Sofia's industrial building permits on the rise

Sofia's industrial building permits on the rise

The number of industrial building permits in Bulgaria's capital has started to grow, which is considered an encouraging sign for the country's economy, Sofia's chief architect, Petar Dikov, said at the Construction and Property forum.


The new permits increased by 20% in annual terms in the first six months of 2010, according to data of the National Statistical Institute (NSI).


For January to June 2010, Sofia granted a total 76 permits for projects categorised as "other buildings" with a gross area of some 37,000 square metres, against 55 permits for buildings with a total space of 31,000 square metres in the corresponding period of the previous year.


Proceeds from issuing construction permits have reached BGN 15 million since the beginning of 2010, with office buildings and commercial centres contributing for the bulk of the sum, Dikov said.


Meanwhile, frozen residential projects are now being unblocked, Dobromir Ganev, head of consultancy GVA Sollers Solutions, noted.


According to Ganev, the number of frozen projects in the country approaches 290, which span a total six million square metres, over 50% of which feature commercial and office space.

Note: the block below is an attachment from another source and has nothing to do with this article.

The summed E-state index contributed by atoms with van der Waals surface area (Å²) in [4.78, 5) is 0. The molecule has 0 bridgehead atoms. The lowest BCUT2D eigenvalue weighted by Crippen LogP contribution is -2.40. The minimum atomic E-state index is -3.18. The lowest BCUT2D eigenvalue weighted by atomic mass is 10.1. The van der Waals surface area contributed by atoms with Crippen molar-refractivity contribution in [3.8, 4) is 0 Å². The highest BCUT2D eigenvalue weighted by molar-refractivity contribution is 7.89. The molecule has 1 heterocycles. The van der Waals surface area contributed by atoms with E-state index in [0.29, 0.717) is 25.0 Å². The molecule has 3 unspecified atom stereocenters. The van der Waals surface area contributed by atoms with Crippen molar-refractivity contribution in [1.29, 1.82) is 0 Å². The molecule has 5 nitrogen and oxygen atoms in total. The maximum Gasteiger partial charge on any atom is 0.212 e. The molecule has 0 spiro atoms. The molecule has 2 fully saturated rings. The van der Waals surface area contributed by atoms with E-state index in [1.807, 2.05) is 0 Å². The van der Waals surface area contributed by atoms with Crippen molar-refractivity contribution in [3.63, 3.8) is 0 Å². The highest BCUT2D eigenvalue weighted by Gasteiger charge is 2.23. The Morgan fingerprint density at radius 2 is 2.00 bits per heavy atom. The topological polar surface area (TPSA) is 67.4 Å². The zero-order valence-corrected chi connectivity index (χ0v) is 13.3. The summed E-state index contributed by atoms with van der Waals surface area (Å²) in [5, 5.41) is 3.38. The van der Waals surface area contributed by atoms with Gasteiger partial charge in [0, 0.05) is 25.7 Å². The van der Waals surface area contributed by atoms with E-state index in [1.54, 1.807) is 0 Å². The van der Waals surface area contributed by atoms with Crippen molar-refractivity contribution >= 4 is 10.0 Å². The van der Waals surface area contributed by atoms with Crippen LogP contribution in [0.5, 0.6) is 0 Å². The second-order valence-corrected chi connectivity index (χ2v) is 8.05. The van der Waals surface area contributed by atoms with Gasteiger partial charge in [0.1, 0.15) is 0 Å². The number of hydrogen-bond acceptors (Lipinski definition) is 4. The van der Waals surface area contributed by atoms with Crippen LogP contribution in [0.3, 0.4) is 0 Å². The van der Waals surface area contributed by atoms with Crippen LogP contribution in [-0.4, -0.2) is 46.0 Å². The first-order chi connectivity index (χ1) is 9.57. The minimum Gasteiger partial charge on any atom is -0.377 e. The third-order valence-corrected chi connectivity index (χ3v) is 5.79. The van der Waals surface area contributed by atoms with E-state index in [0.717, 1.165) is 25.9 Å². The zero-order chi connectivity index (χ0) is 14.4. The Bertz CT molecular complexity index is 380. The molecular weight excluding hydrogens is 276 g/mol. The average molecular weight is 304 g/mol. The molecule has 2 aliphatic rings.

The number of suspended projects in the capital totalled 81, spread on two million square metres combined, works on 250,000 square metres of which are currently coming to completion.


Projects unblocking hinges on the country's macroeconomic indicators, in particular foreign investments, banks' lending policy and competition, Ganev said, adding that foreign direct investments in Bulgaria's construction sector have declined 1.5% so far this year against 2009.


The country's construction output has dwindled 23% compared with 2009 and 68% against 2008, which is the largest drop among the members of the European Union, according to Svetoslav Glosov, chairman of the Bulgarian construction chamber.


Glosov also expressed hopes that the construction segment will start to recover in the coming years, but at a slow pace.